An Inventory of the Historical Monuments in Westmorland. Originally published by His Majesty's Stationery Office, London, 1936.
This free content was digitised by double rekeying and sponsored by English Heritage. All rights reserved.
69 MURTON (F.c.)
(O.S. 6 in. (a)X, S.W., (b)XV, N.E.)
Murton is a parish adjoining that of Appleby on the E. Murton Hall is the principal monument.
a(1). Murton Hall stands on the E. side of the village. It is of two storeys; the walls are of rubble and the roofs are slate-covered. The E. part of the main block, now a cow-house, dates probably from the second half of the 14th century. The middle part of the main block was built or re-built in the second half of the 16th century and the W. end of the block is probably a slightly later addition. The long wing projecting to the N. was added in the second half of the 17th century and the small wing or dairy on the same side dates probably from late in the same century. The N. front of the original block has a late 14th-century window (Plate 31) now converted into a doorway; it was of three trefoiled ogee lights in a square head with a moulded label stepped up above the middle light; the spandrels are carved with blank shields, figure-subjects and ears of corn. The 16th-century part of the front has an embattled and crow-stepped porch with three blank shields above the doorway; the latter has a triangular arch in a square head; the inner doorway has a four-centred head; farther W. is a five-light transomed window with a moulded label and a blocked doorway. The upper windows are also of the 16th century and have moulded labels, as have those in the W. end. The back of this block has similar windows, one of four transomed lights. One of the chimney-stacks of this block is finished with an octagonal gabled lantern of the 14th century and probably re-set. Inside the main block, the original part retains a 14th-century fireplace with moulded jambs and shouldered triangular arch; the upper storey has an original roof of three bays, with curved principals, tie-beams and king-posts with longitudinal struts. The 16th-century part has a fireplace with a four-centred arch, and there is a second, of similar form, on the first floor. Some 17th-century panelling and some panelled doors remain. The projecting N. wing has 17th-century stone doorways and windows with mullions and labels. The roof is of the same period and of six bays; in the S. wall is a blocked segmental arch, perhaps of a former fireplace. Built into a garden-wall is the traceried head of a two-light 14th-century window.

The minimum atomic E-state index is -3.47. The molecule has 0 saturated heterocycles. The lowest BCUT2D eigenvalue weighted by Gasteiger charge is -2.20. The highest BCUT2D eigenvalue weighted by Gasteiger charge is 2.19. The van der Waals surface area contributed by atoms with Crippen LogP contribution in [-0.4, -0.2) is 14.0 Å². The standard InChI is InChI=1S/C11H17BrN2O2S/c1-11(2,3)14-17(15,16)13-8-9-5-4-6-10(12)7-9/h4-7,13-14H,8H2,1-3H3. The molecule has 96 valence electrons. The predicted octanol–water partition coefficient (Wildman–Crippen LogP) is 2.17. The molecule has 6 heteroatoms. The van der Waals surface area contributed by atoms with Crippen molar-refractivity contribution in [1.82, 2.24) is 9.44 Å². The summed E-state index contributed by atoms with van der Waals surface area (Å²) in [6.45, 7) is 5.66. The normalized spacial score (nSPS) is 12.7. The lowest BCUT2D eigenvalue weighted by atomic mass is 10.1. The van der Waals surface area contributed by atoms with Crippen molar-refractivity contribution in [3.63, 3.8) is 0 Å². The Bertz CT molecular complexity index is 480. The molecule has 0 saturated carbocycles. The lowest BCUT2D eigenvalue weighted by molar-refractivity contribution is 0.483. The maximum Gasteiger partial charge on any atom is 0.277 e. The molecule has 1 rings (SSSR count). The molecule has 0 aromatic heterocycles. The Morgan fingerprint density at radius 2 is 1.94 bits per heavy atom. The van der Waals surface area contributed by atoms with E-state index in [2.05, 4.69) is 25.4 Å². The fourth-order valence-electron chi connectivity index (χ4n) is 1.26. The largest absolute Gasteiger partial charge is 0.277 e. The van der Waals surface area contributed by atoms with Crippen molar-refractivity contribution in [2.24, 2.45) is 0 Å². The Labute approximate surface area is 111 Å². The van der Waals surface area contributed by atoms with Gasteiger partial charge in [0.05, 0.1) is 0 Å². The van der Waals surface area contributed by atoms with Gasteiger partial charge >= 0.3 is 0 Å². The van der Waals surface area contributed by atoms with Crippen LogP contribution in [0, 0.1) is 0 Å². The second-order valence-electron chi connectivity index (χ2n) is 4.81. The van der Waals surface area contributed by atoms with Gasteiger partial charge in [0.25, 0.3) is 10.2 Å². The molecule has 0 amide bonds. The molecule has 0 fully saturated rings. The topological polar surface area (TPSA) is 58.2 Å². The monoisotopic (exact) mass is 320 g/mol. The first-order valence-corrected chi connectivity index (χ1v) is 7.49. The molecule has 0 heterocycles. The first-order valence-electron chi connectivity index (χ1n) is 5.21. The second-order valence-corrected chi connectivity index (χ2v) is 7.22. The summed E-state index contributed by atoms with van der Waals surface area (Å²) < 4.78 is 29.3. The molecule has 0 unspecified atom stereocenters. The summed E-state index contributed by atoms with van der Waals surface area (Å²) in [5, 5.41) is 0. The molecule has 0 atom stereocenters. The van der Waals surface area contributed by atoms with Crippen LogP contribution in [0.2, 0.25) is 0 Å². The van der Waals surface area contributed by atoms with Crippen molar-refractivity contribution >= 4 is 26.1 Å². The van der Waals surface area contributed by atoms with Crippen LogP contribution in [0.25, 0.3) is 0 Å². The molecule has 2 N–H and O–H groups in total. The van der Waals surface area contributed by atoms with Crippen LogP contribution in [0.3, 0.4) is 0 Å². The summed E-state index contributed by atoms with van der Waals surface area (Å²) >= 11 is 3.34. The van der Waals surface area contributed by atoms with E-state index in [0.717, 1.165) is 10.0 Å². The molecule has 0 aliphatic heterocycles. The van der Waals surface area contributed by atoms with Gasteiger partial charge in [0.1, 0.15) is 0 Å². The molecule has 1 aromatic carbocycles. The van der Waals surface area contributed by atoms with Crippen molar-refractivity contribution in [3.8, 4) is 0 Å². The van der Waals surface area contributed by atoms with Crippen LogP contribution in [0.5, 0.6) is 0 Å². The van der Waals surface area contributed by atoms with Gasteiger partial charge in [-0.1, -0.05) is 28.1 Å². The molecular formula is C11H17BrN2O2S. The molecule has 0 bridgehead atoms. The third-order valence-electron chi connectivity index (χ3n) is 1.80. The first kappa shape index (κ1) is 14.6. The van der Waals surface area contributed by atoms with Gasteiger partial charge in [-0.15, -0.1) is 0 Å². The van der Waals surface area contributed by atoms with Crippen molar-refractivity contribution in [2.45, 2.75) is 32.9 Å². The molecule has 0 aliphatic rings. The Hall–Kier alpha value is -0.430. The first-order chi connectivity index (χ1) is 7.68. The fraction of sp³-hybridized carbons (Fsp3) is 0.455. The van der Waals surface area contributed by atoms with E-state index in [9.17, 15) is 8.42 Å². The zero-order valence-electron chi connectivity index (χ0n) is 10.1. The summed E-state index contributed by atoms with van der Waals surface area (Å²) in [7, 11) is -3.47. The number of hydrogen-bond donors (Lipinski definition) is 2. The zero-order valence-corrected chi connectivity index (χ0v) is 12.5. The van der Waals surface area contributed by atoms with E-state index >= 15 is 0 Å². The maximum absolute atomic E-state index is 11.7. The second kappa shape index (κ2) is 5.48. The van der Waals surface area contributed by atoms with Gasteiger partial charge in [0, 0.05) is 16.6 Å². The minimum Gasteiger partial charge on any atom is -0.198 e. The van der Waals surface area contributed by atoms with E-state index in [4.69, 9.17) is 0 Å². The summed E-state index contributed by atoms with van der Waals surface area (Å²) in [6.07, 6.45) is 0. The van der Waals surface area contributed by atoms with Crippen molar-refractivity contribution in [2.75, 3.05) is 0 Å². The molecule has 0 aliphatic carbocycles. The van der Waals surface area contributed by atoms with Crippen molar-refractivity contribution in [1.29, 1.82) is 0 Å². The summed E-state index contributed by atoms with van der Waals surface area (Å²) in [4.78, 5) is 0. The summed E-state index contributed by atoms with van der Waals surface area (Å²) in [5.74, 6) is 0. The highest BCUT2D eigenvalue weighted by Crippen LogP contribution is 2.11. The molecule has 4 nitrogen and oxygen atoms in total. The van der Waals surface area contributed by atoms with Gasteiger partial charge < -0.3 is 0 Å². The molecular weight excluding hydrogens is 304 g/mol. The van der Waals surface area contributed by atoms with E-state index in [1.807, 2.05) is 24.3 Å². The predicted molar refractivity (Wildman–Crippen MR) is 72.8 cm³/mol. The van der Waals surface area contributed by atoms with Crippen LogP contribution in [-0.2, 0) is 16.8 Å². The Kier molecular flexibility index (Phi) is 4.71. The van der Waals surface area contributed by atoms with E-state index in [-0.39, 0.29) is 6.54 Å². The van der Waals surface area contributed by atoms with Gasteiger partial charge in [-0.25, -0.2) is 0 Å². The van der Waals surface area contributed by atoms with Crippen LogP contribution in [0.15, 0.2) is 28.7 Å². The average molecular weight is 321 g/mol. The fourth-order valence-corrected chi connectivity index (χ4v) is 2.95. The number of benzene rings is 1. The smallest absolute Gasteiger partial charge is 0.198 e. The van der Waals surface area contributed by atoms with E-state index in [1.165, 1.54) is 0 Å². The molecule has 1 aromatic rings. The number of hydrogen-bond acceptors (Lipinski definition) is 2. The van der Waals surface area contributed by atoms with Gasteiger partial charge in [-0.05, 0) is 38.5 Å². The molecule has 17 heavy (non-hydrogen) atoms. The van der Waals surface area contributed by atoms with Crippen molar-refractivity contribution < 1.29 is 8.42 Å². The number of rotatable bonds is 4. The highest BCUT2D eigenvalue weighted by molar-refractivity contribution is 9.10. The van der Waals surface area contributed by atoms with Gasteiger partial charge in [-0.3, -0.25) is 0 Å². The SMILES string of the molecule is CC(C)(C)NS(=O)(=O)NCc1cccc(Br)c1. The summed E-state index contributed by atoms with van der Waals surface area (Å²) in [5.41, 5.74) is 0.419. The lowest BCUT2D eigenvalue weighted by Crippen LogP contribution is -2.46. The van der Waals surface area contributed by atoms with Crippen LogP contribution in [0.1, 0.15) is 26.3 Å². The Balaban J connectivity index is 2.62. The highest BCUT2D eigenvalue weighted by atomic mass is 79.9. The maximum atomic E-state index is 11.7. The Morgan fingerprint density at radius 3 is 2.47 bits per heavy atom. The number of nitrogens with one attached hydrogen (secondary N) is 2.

The following monuments, unless otherwise described, are of the 17th century and of two storeys; the walls are of rubble and the roofs are slate-covered. Some of the buildings have exposed ceiling-beams.
Condition—Good or fairly good.
b(2). Brackenber Hall (Plate 19), nearly 1½ m. S.S.W. of (1), is of three storeys. The N. front retains its original stone-mullioned windows and has moulded stringcourses between the storeys; the doorway has moulded jambs and an embattled sinking on the lintel. Inside the building are some panelled doors and a late 17th-century staircase with turned balusters and square newels with ball terminals.
a(3). Cottage, two tenements, in Murton village 100 yards W. of (1), has a doorway with embattled sinking on the lintel and a cornice; two windows have moulded architraves and cornices.
a(4). Cottage, formerly inn, at the S. angle of the cross-roads 100 yards W.S.W. of (1), has a re-set lintel with the initials and date W.M. 1677. Inside the building is a muntin and plank partition of the local type.
a(5). Hilton Hall, at the W. end of Hilton village and ¾ m. S. of (1), has been much re-built, perhaps in 1764, but has a lintel with the initials and date T.E.H. 1682.
b(6). Langton, house over 1½ m. S.W. of (1), retains an original four-light window and two doorways with initials and dates on the lintels, the eastern T. and B.K. 1654 and the western R. and I.P. 1697. Another doorway of the 17th century remains on the N. side.
b(7). Earthwork (called Druidical Judgment Seat on O.S.) occupies the end of a spur (about 550 ft. above O.D.) nearly ½ m. S.S.W. of (2), and forms a roughly oval enclosure of about ¾ acre, with a shallow ditch across the neck of the spur and continued round the other sides, following the contour. A causeway crosses the ditch on the N.W. side. The work has features in common with Castle Hill, Dufton.
b(8). Mounds on Brackenber Moor, W. and S.W. of Brackenber hamlet, are five in number. (a) 370 yards N.W. of (7), is 38 ft. in diameter and 2 ft. high; it has been damaged in the middle. (b) 53 yards N.W. of (a), is 18 ft. in diameter and 2½ ft. high. (c) and (d) about 300 yards N.W. of (a), are 23–25 ft. in diameter and 2 ft. high; both have been much damaged. (e) 590 yards W.N.W. of (c), was probably about 42 ft. in diameter and 3 ft. high; it has been damaged in the middle.
b(9). Mound (called Roman Fortress on O.S.) on the N. side of the Appleby-Brough road, W. of Hilton beck, has been formed by cutting a slight ditch on a natural spur and steepening the scarps. The work forms an oval, about 60 ft. by 40 ft., with a rampart carried round, except on the S. side.